The Competition Protection Agency recently published the results of a survey on unfair trading practices in the food supply chain, which the agency conducted among suppliers of food products, including producers, purchasers, processing companies and intermediaries. Despite the small number of responses, the agency obtained some useful information on the functioning of the Slovenian food market.
Unfair trading practices in the food supply chain are regulated in the Agriculture Act(1) and are defined as practices imposed by one contracting party with significant market power (evident from the volume or value of sales) on another party contrary to good business practices – in particular:
- the failure to comply with the prescribed payment deadlines; or
- the imposition of unfair conditions, including:
- additional payments, discounts, promotions or other services;
- unfair delivery terms;
- countertrade under uncompetitive conditions;
- additional payments in order to reach or fail to reach certain sales levels;
- the unconditional return of unsold goods; and
- charging another contracting party the costs for missing inventory or thefts.
The agency is supervising the implementation of the respective provision of the act.
The aims of the survey were to:
- gain more comprehensive insight into allegedly unfair trading practices between suppliers and retailers;
- establish possible unfair trading practices in the food supply chain; and
- obtain information or data to initiate proceedings against alleged violators.
The survey was sent to 559 suppliers of food products, but only 61 responded. This could be because they were afraid that responding would lead to a loss of business or, on the contrary, because they do not see this problem as a pressing issue. Still, the agency concluded that the market response signifies that there are unfair trading practices in the food supply chain.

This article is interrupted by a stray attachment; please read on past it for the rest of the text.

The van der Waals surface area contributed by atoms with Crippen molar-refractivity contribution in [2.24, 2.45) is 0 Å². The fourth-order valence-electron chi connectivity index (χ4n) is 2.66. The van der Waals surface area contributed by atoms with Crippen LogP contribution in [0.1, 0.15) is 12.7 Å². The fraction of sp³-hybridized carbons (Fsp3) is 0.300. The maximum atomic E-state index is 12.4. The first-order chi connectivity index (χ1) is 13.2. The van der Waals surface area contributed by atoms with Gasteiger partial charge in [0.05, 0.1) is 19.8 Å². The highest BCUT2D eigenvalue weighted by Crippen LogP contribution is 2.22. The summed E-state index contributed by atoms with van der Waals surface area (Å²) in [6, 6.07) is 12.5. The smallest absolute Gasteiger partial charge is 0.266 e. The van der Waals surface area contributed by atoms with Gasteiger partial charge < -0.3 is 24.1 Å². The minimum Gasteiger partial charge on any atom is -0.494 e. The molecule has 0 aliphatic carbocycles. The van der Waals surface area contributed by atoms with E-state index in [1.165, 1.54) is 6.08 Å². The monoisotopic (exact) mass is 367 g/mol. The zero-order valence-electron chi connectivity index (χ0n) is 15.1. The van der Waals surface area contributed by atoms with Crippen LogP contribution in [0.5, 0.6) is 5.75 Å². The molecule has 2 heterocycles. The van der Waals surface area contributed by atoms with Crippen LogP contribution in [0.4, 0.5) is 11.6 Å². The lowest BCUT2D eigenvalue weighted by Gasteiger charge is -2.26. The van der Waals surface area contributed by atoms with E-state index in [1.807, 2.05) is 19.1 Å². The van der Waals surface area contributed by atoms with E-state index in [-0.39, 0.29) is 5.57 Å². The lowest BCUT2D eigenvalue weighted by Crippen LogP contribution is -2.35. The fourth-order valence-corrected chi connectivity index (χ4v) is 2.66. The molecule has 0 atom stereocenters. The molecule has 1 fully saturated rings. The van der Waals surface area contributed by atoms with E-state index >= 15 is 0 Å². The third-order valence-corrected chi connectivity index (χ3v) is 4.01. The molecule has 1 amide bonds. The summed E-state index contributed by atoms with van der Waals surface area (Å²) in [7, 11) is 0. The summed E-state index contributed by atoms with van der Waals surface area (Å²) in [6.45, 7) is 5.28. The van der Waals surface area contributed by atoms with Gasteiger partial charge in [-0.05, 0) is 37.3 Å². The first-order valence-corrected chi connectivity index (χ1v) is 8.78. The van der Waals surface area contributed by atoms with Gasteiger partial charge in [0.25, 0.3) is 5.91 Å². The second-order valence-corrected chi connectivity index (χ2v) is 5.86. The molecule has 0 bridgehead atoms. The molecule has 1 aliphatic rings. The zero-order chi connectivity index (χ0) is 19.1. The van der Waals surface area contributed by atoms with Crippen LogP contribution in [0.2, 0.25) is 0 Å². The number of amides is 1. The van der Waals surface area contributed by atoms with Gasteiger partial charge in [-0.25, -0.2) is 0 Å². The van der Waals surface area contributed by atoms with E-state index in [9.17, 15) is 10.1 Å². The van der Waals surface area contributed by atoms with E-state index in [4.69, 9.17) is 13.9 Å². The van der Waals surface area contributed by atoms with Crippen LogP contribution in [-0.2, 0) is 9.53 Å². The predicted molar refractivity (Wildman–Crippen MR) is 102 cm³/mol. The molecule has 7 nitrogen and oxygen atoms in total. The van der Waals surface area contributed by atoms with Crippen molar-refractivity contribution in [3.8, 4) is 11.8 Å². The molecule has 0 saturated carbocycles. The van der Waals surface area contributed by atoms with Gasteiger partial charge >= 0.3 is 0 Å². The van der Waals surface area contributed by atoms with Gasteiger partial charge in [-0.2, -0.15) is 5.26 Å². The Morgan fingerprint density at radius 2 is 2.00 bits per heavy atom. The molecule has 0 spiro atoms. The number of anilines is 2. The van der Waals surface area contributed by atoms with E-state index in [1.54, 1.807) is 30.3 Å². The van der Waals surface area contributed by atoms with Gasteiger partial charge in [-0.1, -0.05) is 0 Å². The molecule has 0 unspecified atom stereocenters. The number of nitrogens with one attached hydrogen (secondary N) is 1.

The unfair practice most commonly indicated by respondents was the failure to comply with prescribed payment deadlines, followed by the imposition of additional payments. The agency described as unfair retailers' practice of charging costs to suppliers which are not reflected in the service performed or from which the supplier does not gain a mutual benefit. These practices include, among others:
- charging for activities that were not agreed in the contract;
- reimbursing services that were not provided or that were provided but were not agreed on by the parties in writing;
- paying purchase promotional prices for goods outside the promotion period;
- returning delivered but unsold goods in cases where the retailer regularly orders larger quantities than actual sales made;
- charging costs after the delivery and acceptance of goods (eg, damages, thefts, logistical and storage costs);
- charging compensation for a drop in the retailer's turnover, sales or margin due to reduced sales of certain goods; and
- retailers requesting that suppliers not sell goods to other retailers at lower prices.
The food supply chain affects all consumers on a daily basis. Before a good reaches the consumer, a number of market participants add to its value and influence the final price paid by the consumer. Therefore, special attention should be paid to unfair trading practices by all market participants.
In addition, the agency called for better and more transparent regulation of the unfair trading practices in the act. In particular, 'significant market power' and 'imposition' should be defined more precisely, which would help the agency to establish certain practices as unfair and take appropriate action against violators.
For further information on this topic please contact Urša Kranjc at Schoenherr Slovenia by telephone (+386 1 200 09 80) or email (firstname.lastname@example.org). The Schoenherr website can be accessed at www.schoenherr.eu.
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